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Question from Readers: When can I use glass in a suspended cab ceiling?

Lou Blaiotta on Monday, May 26, 2014 at 12:00:00 am

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Laminated Glass

Here I am standing in front of a clear glass side panel that has been etched with a map of the US and our Columbia Elevator information.  Notice that the glass panel is held within a frame. 

The short answer is – you can use laminated glass so long as it is retained inside a frame.  The full answer is more complex. 

It’s a matter of choice whether an architect designs an elevator cab with a suspended ceiling or some other type of material such as tempered glass.  Although architects like to use glass these days, we, as manufacturers, are not enamored with using glass.   No matter what type of glass is installed, it is breakable.   It is believed that tempered glass won’t break, and it is true that if you were to pound on it with a hammer it may not break.  But there is a way for the glass to shatter.

To illustrate, consider the rotating doors you see at the entrances of hotels or large office buildings.  Those doors are made of one inch tempered glass.  They will take force from the front surfaces but if there were a way to hit one of those doors on the edge, it would shatter into one-inch cubes.  The same thing could happen if someone were to pry a tempered glass suspended ceiling on its side with a screwdriver or some other tool.  It would shower into cubes of glass.   Laminated glass may maintain its shards in place but it can still be a safety problem and could get into a customer’s eye, skin or hair.  As we live in a litigious environment, we recommend that architects stay away from any type of overhead glass.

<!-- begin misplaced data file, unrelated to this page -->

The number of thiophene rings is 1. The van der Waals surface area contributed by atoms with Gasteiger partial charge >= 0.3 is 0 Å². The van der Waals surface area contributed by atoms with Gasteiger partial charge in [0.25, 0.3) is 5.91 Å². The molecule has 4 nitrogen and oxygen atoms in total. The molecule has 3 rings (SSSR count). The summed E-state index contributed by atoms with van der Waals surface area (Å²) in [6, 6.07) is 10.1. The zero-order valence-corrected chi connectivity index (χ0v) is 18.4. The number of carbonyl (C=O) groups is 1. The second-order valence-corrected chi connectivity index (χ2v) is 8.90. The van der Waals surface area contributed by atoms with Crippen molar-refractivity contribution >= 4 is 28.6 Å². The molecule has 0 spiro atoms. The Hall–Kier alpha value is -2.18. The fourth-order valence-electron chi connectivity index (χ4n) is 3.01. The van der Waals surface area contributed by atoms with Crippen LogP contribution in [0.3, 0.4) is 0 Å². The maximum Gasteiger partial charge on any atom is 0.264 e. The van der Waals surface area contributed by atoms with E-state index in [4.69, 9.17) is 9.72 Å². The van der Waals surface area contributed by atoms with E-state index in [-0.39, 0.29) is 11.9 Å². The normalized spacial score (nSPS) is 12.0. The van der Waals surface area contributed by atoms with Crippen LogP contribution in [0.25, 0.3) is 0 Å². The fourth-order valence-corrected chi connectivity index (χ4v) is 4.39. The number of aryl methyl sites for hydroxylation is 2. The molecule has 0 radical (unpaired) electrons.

To gain a glass effect on walls, we can use laminated glass, and it must be retained inside a frame.   Automobile glass is two sheets of glass with plastic sheeting in the middle; it is the most appropriate glass.  Still, if this is used in elevator cabs, it must be retained in a frame.  Clear glass in a frame can even be chemically etched into a design like a map of the US.  Those treatments are fine, but the code is clear: all glass no matter if it is clear or back-painted or backed with steel or wood, it has to be in a frame. 

We also find that a material known as Translucent Lexan, which can come in clear or white-milk-colored sheeting, makes for a viable alternative.  It is safe and fairly economical.  The material can withstand high impact when secured in a frame and it allows for a maximum transmission of lighting. 

Of course, suspended ceilings do not have to be made of glass at all.  Decorative and architectural choices include wood or steel and other materials. 

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